I just finished my first socks. My first hand knitted socks, ever. After almost a decade of knitting (what, really?) I've taken my needles on a trip to ground level. I know knitted socks are quite popular; There are people who solely knit socks. I never was one of those knitters: I did enjoy seeing knitter's socks and their enthusiasm for different methods, but I've never had the urge to cast on any myself. This changed around a week ago, when I was browsing through my Istex books and a little sock pattern caught my eye. The urge to cast on for one right away hit me hard.What better time to teach myself new things, and knit my first socks than just before my final exams and (gasp) thesis writing... right?
The socks are made using a combination of Alafoss lopi, for the main portion of the socks, and Lett lopi for the contrasting colours. For the stripes, two strands of different colours are held together to create a marbled effect. I just loved the effect that produced. I might try it with Plotulopi for a different project. I almost squeezed this pair out of one ball of Alafoss lopi, but had to break into a second ball for the final two or three rows of the second sock. All in all, good value for a pair of socks. It will be interesting to see how they will hold up to wear and tear. I'm pretty confident that they will hold up well, because it is Icelandic wool, but you never know.
The day the yarn arrived was a happy day. I had anticipated that it would take me quite a while to finish the socks, because there were new techniques to learn and the aforementioned thesis demanded so much of my time. It turns out that Icelandic wool puts my knitting speed into turbo mode. Okay, maybe the relatively thick yarn and needles had something to do with the speed as well. I knit most of my projects on needle sizes 3-4-5, so knitting Alafoss lopi on needle size 6 was something new for me. I didn't even have the right needle size. I was pretty shocked! I sort of assumed that I probably had multiple versions of any size of needle by this time. I was wrong. Some days of looking for the mail man later, and my new wooden dpn's and I were finally on my way.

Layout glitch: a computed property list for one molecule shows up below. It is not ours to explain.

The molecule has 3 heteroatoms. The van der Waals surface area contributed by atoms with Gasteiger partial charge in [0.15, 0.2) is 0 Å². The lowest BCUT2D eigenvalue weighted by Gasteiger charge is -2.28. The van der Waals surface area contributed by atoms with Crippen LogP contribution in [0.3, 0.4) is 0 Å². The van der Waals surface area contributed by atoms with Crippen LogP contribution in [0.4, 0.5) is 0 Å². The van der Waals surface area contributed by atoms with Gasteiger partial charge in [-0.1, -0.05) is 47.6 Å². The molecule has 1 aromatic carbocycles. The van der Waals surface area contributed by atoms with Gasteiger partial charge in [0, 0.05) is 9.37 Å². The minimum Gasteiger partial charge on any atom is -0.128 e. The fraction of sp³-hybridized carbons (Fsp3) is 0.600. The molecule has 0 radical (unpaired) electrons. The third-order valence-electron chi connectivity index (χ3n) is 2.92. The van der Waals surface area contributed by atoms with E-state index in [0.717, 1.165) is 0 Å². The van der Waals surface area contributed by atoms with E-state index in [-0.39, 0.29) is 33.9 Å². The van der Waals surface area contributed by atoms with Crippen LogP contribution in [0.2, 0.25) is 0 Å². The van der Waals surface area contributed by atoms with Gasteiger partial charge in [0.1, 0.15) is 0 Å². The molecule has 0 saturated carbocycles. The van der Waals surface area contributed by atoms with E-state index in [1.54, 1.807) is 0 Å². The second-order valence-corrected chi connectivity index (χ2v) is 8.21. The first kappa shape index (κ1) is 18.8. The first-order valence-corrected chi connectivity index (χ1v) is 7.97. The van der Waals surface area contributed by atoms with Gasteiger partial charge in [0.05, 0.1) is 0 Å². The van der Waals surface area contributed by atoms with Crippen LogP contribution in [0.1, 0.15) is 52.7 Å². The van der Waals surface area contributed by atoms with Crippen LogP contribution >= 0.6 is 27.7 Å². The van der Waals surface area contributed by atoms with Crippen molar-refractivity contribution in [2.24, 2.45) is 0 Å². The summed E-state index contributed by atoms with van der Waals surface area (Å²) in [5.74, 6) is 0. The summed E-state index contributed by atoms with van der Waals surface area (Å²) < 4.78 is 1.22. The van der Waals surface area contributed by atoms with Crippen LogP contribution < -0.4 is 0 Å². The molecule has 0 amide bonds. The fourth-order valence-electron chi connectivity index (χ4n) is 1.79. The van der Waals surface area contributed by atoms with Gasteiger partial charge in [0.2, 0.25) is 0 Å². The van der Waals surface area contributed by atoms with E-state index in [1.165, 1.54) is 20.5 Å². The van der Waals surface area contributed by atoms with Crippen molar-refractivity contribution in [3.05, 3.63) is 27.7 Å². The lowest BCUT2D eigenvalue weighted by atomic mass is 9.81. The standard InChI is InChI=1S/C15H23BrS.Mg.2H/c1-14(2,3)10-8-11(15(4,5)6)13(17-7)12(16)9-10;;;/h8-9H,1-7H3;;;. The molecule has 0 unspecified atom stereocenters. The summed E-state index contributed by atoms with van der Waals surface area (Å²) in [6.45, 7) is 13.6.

I know they are not the most elegant socks, but I really like them. They are the kind of socks that I wear a lot during the colder months. Taking sock pictures was something new. I'm used to taking finished project pictures, but sock pictures are a whole different kettle of fish all together. That's one of the fun parts about learning how to knit socks: There is a whole new world of knitting and styling to explore. Second-sock-syndrome has always been some mythical term that I heard of but never experienced for myself (and still haven't!). There are shelves of self striping and patterning yarn that need to be examined. A dazzling amount of different heel methods that so far have gone untried in the Treehouse. There's a whole lot more to sock knitting that I still have to discover.
It will be interesting to see where my sock knitting career will lead me. I don't suspect that it will make a large dent in the sweater, shawls and hats hegemony but you never know. Are you a sock knitter? What are your favourite sock yarns/patterns? Do tell! I've got lots to learn.
Have a great week!